THE BLOG

Travel Hacks: Ways It Pays To Read The Fine Print

When travelling, fine print is everywhere

06/20/2017 04:21 EDT | Updated 8 hours ago

When travelling, fine print is everywhere. From booking a flight to reserving a hotel room to signing for insurance, there are plenty of paragraphs of tiny text that few travellers take the time to read, let alone understand. But sometimes it can pay to know what's said in the little lines. You can save yourself money, know when you might be charged extra or even find ways to have money returned to you.

But let's face it, you're not about to start reading all those long lines of little text. That's where Cheapflights.ca comes in. We've sorted through the paragraphs and PDFs to help you understand what your rights are and what you might need to know to save time, money and sometimes sanity.

Credit card fine print

2017-05-24-1495650862-4592775-1.jpg

Know the perks of your card: There are more than 75 travel rewards cards available to Canadians, but not all cards are created equal. What might appeal to you in credit card perks will depend on what type of traveller you are.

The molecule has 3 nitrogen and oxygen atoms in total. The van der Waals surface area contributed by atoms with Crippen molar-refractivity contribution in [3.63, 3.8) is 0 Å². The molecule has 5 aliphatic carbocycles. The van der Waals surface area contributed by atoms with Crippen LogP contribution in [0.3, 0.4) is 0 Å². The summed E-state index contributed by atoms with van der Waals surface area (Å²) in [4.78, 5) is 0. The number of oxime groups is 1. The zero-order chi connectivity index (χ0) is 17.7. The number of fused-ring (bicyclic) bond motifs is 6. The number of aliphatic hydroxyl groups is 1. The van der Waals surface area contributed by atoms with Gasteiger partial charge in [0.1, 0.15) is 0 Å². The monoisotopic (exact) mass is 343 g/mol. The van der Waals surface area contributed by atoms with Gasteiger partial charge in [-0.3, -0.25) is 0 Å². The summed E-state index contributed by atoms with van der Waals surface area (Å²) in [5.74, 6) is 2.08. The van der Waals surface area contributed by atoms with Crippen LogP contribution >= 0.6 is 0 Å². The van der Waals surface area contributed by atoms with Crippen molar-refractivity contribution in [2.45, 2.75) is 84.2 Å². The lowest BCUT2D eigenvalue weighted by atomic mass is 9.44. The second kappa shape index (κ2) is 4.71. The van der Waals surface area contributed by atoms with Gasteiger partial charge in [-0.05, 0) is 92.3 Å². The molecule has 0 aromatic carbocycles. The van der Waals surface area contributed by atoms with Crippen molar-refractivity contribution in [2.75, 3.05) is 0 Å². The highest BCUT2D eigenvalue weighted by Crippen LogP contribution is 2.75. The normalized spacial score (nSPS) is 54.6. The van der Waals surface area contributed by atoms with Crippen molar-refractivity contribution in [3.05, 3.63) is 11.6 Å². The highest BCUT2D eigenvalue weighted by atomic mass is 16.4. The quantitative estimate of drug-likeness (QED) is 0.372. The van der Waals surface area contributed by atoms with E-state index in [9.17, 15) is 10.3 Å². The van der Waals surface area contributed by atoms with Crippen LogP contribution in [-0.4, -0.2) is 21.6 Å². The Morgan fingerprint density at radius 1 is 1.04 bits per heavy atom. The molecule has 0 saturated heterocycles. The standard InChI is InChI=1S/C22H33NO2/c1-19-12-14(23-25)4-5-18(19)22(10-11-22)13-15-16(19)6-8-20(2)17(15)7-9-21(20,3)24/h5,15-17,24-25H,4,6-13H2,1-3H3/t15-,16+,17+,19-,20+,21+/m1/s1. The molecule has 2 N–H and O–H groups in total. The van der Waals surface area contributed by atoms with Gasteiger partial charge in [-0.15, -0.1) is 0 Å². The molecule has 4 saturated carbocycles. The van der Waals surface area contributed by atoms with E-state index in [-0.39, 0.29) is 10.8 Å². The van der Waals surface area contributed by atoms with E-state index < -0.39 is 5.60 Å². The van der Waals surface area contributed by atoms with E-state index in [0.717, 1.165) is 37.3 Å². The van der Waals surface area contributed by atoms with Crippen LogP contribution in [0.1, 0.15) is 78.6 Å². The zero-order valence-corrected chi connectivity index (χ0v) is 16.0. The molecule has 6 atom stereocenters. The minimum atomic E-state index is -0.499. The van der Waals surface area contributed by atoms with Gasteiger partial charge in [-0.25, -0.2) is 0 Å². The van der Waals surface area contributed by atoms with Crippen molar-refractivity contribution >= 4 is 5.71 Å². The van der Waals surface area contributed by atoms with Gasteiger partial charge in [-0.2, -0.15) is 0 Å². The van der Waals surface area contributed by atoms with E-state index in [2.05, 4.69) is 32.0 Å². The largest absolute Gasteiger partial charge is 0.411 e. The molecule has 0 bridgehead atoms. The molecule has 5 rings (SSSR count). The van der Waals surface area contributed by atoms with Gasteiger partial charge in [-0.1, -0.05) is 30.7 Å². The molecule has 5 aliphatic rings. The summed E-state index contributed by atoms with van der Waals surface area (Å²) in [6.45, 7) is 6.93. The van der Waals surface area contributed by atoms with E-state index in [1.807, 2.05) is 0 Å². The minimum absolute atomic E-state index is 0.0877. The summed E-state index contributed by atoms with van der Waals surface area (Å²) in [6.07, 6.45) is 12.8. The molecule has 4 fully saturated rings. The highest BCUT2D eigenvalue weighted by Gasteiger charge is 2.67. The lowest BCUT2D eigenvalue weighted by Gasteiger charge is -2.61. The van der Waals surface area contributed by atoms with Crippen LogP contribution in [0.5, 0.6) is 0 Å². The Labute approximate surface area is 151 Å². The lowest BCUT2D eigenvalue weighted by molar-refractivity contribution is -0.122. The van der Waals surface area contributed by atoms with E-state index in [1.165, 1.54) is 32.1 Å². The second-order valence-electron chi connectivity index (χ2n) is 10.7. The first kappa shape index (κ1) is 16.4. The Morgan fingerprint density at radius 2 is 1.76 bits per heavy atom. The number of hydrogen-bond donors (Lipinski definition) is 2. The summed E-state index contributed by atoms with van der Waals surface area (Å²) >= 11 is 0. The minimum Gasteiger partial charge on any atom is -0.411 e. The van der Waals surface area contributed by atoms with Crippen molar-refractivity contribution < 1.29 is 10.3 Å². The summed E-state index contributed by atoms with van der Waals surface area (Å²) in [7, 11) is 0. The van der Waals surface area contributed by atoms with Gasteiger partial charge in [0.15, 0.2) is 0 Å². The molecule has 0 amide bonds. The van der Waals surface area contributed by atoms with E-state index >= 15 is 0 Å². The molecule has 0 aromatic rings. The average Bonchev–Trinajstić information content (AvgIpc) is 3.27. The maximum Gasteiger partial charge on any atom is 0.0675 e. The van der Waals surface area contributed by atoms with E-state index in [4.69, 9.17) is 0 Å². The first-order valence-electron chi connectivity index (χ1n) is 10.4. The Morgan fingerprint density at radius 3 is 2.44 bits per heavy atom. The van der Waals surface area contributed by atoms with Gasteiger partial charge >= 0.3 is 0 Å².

Do you spend your money on dining and entertainment? Then the Scotiabank Gold American Express card -- with its four points for every dollar spent on gas, groceries, dining and entertainment - might be for you. Are you a business traveller looking to lounge before your flight? You might be interested in the BMO World Elite MasterCard, which grants holders access to Priority Pass lounges. Got a big trip coming up quick? With the Capital One Aspire Travel World Elite Mastercard, you get 40,000 bonus reward miles when you spend $1,000 in the first three months of opening your card.

Either way, knowing which benefits you're looking for, as well as which spending habit you might be able to monetize, can pay off in the form of travel points.

Travel Insurance Fine Print

Plan ahead: Almost all travel insurance policies require that you purchase insurance while you're still in your home country, so be sure to have your coverage booked before you head out on your trip.